Building material dealers show gains over last year
Retail sales increased 1.2%, according to the tally from the U.S. Census Bureau.
Figures released today showed U.S. retail and food services sales for October, adjusted for seasonal variation and holiday and trading-day differences, but not for price changes, were $373.1 billion, an increase of 1.2% from September.
While the data were seen as a healthy showing aided by auto sales for the retail industry, a look at the home channel categories reveals more of a mixed bag of results.
Estimates of September sales for NAICS code 444 — Building material and garden equipment and supplies dealers — were $23.604 billion, down 1.9% from $24.063 billion in August, but up 6.5% from $22.171 billion in the same month last year.
For NAICS code 44413 — Hardware stores — the government’s estimate for September was $1.457 billion, down 3.3% from $1.507 billion in August and up slightly from $1.446 billion in September last year.
Elsewhere in the monthly U.S. Census Bureau report: Non-store retailers showed a significant gain, up 13.5% from last year.
Norandex closes Poughkeepsie branch
Norandex, a leading distributor of exterior housing building products, is consolidating some of its locations and closing its Poughkeepsie, N.Y., branch, according to an article in the Poughkeepsie Journal.
Aspokesperson for the company told the newspaper: “We underwent a restructuring. As a result, we consolidated a few of the branches, and Poughkeepsie was an area where we felt we could serve our customers from Albany, the nearest branch.”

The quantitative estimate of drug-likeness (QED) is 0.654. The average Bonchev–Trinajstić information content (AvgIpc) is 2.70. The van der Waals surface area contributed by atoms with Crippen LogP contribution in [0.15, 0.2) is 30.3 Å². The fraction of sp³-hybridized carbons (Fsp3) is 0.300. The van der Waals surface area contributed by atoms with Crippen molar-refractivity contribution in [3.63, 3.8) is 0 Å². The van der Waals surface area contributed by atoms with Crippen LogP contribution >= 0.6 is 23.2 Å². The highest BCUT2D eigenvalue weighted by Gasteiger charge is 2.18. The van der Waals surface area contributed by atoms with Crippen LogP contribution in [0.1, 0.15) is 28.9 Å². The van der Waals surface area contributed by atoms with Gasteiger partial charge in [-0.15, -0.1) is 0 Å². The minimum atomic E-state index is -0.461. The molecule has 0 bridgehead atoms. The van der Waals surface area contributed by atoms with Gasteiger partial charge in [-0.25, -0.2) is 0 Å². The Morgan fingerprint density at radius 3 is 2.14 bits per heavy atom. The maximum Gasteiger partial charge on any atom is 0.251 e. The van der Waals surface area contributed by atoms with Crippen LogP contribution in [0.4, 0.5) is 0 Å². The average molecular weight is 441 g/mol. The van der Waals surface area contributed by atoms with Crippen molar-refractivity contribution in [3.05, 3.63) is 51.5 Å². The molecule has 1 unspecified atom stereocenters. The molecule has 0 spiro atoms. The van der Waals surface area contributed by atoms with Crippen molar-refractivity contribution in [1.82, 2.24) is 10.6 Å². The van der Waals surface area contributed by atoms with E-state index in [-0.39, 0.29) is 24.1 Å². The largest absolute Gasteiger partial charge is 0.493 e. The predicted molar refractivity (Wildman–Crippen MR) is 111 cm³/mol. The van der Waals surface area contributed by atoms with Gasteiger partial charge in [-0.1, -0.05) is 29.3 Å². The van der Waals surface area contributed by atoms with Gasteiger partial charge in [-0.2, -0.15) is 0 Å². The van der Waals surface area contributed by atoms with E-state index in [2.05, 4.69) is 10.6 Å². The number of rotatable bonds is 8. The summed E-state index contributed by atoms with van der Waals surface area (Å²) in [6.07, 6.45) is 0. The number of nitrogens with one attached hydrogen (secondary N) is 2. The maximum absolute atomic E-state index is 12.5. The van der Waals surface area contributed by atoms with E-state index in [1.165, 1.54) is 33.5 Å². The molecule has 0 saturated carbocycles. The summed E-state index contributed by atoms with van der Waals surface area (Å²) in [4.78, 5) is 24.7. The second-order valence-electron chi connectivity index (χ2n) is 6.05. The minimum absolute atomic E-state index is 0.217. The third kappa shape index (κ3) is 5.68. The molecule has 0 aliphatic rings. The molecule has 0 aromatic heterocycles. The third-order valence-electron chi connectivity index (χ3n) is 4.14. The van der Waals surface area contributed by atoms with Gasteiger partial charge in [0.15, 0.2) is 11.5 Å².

The Poughkeepsie location will close on Dec. 30.
Headquartered in Hudson, Ohio, Norandex distributes exterior siding, windows and doors, as well as decking, skylights, manufactured stone and other building products.
Ex-KB Home CEO sentenced to house arrest
Bruce Karatz, the former chief executive of KB Home, received a sentence of five years probation for his conviction on charges relating to backdating stock options, according to an article in the New York Times .Eight months of the sentence must be served at home with an electronic monitoring bracelet.
The sentence, handed down Nov. 10 by a federal judge in Los Angeles, was a stunning defeat for federal prosecutors, who recommended six and a half years in prison. The government stated in a sentencing memorandum that home detention in the defendant’s “24-room Bel-Air mansion” would suggest “a two-tiered criminal justice system, one for the affluent … and a second for ordinary citizens.”
This did not go over well with Judge Otis D. Wright II, who described the memo’s language as “inflammatory,” adding: “To invite public ridicule and scorn on this institution, I think, is unspeakable.”
Wright also ordered Karatz to pay a $1 million fine and perform 2,000 hours of community service. His sentence followed the U.S. probation office’s sentencing recommendation.
Karatz, who led KB Home from 1986 to 2006, originally faced 20 felony counts. Prosecutors claimed he made more than $6 million by manipulating backdated stock options and then lying about it in regulatory filings
The executive’s defense attorneys countered that Karatz never intentionally violated any securities laws and handled his options the same way that hundreds of other companies did.